Many, many types of debts are discharged when an individual files Chapter 7 bankruptcy. The most common type of debts discharged in bankruptcy are credit card debts, medical debts, lawsuit debts, and department store debts. These debts are discharged and those creditors are not allowed to harass the person filing bankruptcy. The bankruptcy discharge prohibits creditors hold discharged debts from filing law suits, making harassing collection calls, garnishing wages, or levying liens.
IRS back-tax debt is treated differently from credit cards and medical bills, according to attorney Robert Schaller. It is often difficult for an individual debtor to determine whether his/her IRS back-tax debt was discharged when the general discharge order was entered.
The dischargeability of IRS back-taxes depends on six or more conditions. Factors to consider include:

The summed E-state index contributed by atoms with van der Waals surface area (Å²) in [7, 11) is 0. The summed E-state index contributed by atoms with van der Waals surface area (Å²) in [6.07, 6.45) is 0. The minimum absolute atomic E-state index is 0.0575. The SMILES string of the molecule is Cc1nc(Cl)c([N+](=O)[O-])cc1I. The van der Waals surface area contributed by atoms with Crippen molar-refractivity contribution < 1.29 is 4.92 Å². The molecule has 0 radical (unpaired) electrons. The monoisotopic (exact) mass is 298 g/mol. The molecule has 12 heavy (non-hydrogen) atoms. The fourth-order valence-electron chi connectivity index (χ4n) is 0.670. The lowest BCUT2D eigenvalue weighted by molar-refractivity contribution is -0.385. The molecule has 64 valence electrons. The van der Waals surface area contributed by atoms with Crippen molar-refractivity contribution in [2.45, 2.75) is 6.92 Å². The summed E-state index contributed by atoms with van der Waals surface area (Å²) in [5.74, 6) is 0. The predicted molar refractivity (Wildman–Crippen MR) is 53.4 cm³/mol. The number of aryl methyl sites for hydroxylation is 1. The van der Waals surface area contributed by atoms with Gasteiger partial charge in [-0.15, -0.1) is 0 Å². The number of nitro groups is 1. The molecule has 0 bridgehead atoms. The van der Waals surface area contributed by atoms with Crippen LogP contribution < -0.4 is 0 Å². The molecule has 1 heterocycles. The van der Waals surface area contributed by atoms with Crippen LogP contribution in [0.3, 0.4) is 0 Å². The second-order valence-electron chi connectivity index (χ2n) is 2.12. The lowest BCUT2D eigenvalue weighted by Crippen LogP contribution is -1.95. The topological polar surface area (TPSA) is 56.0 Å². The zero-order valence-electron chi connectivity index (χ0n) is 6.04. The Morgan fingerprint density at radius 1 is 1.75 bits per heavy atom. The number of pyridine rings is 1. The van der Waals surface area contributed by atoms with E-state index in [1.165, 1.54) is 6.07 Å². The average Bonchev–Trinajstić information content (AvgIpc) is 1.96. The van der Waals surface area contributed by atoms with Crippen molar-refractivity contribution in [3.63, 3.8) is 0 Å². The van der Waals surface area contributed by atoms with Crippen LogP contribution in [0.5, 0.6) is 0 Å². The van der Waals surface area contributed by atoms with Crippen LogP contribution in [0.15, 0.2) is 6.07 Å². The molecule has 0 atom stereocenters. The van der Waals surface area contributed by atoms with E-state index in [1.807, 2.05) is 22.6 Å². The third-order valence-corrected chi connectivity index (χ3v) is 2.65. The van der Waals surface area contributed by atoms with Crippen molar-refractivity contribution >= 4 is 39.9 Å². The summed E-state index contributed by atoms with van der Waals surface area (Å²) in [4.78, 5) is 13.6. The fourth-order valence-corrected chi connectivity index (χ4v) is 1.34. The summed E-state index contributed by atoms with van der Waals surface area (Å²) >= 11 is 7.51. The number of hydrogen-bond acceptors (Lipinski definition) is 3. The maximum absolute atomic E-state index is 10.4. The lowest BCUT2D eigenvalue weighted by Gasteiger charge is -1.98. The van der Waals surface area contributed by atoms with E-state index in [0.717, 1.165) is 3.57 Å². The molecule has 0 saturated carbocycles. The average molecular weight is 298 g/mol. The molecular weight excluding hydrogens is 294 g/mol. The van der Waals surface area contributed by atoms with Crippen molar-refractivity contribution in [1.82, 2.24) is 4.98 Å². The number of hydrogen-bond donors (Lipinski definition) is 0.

- Does the IRS debt relate to “income” tax debt or some other debt?
- Is the debt three years old or older?
- Was a valid tax return filed for the debt two years before filing for bankruptcy?
- Did the IRS must assess the debt at least 240 days before the bankruptcy case was filed?
- Were the tax returns filed honestly and without any without tax evasion or fraud?
- Has the IRS filed a tax lien?
For more information on IRS tax relief from back-taxes, talk to lawyer Robert Schaller by visiting his website at https://schallerlawfirm.com/. Bankruptcy lawyers can learn more about getting rid of IRS back-taxes by taking online courses at National Bankruptcy Academy, https://nationalbankruptcyacademy.com/, or at Schaller Bankruptcy Master Class, https://schaller-bankruptcy-masterclass.com/.